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String Band Rebels Returning To New Zealand

Fuseworks Media
Fuseworks Media
String Band Rebels Returning To New Zealand

Old Crow Medicine Show from Memphis, Tennessee are not your usual country band. The group plays old-time string music with a punk rock attitude and sings about drugs and low-lives. JULE SCHERER of NZPA talks to singer/banjo/fiddle player Ketch Secor.

Wellington, Mar 1 NZPA - American band Old Crow Medicine Show seems to be full of contradictions. They are a bunch of young guys who play old-time string music.

In a genre where one may expect staunch rednecks singing of heart-break and horses, OCMS's songs tell stories about methamphetamine, trailer parks, highway drug patrols and characters that dwell on the fringes of society.

And as singer Ketch Secor puts it, they "are an American roots band, with fiddles and banjos but we play them like electric guitars".

The way the band approaches old time string music has a lot in common with punk rock. Both genres share a lack of refinement and the same defiant authenticity.

Secor got into this kind of music at a young age. Looking back he thinks, some people are just meant to "sing old songs", he tells NZPA.

In his Southern drawl he says: "A lot of different road signs appeared on the highway and many of them had U-Turn signs and all of them said, `go back where you came from and then keep going', and then the road signs indicated that we should get down in the dirt and deep below the road and down where the soil is rich and black and there's mystery.

"In my high school years I found myself listening to the music of the very first commercial recordings of what would become rock 'n' roll, of what would become bluegrass, of what would become the big band sound," he says.

When he was 17 he came upon an unfinished piece Bob Dylan started many years before and spun it into Wagon Wheel, which has turned out to be OCMS's most successful tune to date.

Listening to Dylan, he wanted to know where all those songs came from, "where did it first became apparent that a shaky voice and an acoustic guitar and a harmonica was a great formula?".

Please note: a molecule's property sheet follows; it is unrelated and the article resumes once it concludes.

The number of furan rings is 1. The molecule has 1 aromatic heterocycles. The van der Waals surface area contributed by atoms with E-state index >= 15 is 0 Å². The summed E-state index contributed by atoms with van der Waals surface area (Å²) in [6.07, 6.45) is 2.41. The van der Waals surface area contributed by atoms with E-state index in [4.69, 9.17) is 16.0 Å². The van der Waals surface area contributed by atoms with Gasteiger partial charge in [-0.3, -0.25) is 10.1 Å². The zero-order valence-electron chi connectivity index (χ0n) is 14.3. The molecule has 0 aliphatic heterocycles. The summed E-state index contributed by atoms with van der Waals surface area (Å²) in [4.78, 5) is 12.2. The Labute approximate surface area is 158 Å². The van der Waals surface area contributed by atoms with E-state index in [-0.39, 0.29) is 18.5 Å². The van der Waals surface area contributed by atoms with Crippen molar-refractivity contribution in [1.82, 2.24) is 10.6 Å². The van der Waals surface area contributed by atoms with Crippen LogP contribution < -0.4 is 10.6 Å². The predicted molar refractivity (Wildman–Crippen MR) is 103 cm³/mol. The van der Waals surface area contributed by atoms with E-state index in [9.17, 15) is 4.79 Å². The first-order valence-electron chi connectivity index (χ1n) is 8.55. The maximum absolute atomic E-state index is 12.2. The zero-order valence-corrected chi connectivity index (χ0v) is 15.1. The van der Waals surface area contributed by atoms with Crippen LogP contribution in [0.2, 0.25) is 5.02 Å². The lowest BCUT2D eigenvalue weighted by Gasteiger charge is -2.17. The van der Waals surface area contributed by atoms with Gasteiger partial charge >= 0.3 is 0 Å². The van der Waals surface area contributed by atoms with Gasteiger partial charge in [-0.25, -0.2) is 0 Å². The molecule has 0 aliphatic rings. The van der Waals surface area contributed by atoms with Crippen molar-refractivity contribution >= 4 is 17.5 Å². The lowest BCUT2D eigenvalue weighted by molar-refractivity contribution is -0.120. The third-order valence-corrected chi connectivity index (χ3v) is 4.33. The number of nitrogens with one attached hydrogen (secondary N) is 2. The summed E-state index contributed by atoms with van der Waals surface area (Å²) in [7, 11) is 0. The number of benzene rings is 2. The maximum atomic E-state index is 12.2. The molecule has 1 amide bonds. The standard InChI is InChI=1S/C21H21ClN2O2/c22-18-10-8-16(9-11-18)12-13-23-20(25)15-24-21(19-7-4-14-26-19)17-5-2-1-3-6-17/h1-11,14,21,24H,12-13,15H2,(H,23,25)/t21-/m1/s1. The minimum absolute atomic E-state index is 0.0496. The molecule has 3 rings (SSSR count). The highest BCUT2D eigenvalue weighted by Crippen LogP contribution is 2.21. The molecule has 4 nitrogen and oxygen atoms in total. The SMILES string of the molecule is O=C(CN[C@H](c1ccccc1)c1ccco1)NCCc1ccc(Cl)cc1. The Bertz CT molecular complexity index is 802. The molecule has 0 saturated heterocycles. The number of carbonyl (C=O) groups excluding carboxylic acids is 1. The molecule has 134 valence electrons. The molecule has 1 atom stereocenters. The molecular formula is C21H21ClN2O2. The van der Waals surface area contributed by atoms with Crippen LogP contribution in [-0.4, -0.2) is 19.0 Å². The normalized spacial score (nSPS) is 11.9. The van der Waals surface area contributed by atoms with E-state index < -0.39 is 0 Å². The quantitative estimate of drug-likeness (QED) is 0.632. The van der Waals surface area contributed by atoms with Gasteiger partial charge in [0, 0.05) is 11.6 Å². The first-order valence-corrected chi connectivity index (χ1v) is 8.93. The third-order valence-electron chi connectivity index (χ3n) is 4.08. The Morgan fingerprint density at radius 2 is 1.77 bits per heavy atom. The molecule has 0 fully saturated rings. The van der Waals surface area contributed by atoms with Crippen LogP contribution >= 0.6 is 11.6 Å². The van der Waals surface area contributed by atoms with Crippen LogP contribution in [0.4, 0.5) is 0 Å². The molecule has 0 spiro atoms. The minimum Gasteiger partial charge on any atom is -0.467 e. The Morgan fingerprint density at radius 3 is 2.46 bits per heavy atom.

"Well that formula is quite old and it is a lot older than Bob Dylan.

"And some of us started looking back and at the popularity of bands like The Beatles and the Rolling Stones who were themselves so rooted in early rhythm and blues, at the very foundation of all of the songs that you hear -- even on Radio New Zealand -- there is a primal beat and that's a beat that is in the hearts of young and old around the globe, regardless of ethnicity, race, class or creed.

"We're all tuned in to that drum beat because music is a part of all of us," he says.

OCMS's story is one of dedication and fortune.

Secor and his school friend Chris "Critter" Fuqua (banjo, guitar, vocals) met Willie Watson (vocals, guitar, banjo), Kevin Hayes (guitjo, vocals) and Morgan Jahnig (bass) more than ten years ago in upstate New York.

They bought an old van and busked on street corners and played gigs in tiny towns all over Northern America, barely able to earn enough money for food (and drink).

One day, when they were playing in front of a pharmacy in Boone, North Carolina, country legend Doc Watson's daughter heard them play and dragged her blind father to see the guys. Shortly after OCMS found themselves playing at Merlefest -- a yearly country festival in honour of Watson's dead son -- and opening for Dolly Parton.

OCMS's first recordings were mainly cover versions of early bluegrass, blues and country songs, but the latest album Tennessee Pusher, in 2008, consisted purely of original material.

Their songs were not only lauded for their fresh approach on the old genre but also for their lyrics.

There are songs about death, drinking, drugs, prostitution and all sort of shady things.

"We love to tell a story with music, we love to sing for people who don't get songs written about them," Secor says.

"On the radio you hear songs about cool guys, you hear songs about hot chicks, you don't hear songs about poor boys and you just don't hear too many songs about those people that just haven't made.

"And these songs in American folk music have always been there to support those who have been disenfranchised, for whom the American Dream has always been out of reach," he says.

The band's reputation for delivering most capturing live performances had seen them play all around the world. Last year they played a couple of highly celebrated shows in New Zealand.

"I liked it very much in New Zealand," Secor says.

"I don't think that there has been a town that we visited in the past few years that made me feel like playing in Wellington and Auckland did," Secor says.

"I'm surprised how people have kind of the same musical aesthetics in New Zealand as we do.

"Recently, when we booked this tour my wife and I were home and I turned on Radio New Zealand online, and it was great to be linked up and to hear the news and the songs I heard there, were songs I grew up listening to, too.

"And many of them not so great songs,' he adds.

"I think we can all agree around the world, that pop music sucks and the real thing, the genuine article is something wild, hart and intense and worth spending a couple of hours with, any chance you can get."

*Tour dates:

March 18- The Powerstation, Auckland

March 19 - Founders Theatre, Hamilton

March 20 - The Opera House, Hastings

March 24 - The Opera House, Wellington

March 25 - James Hay Theatre, Christchurch


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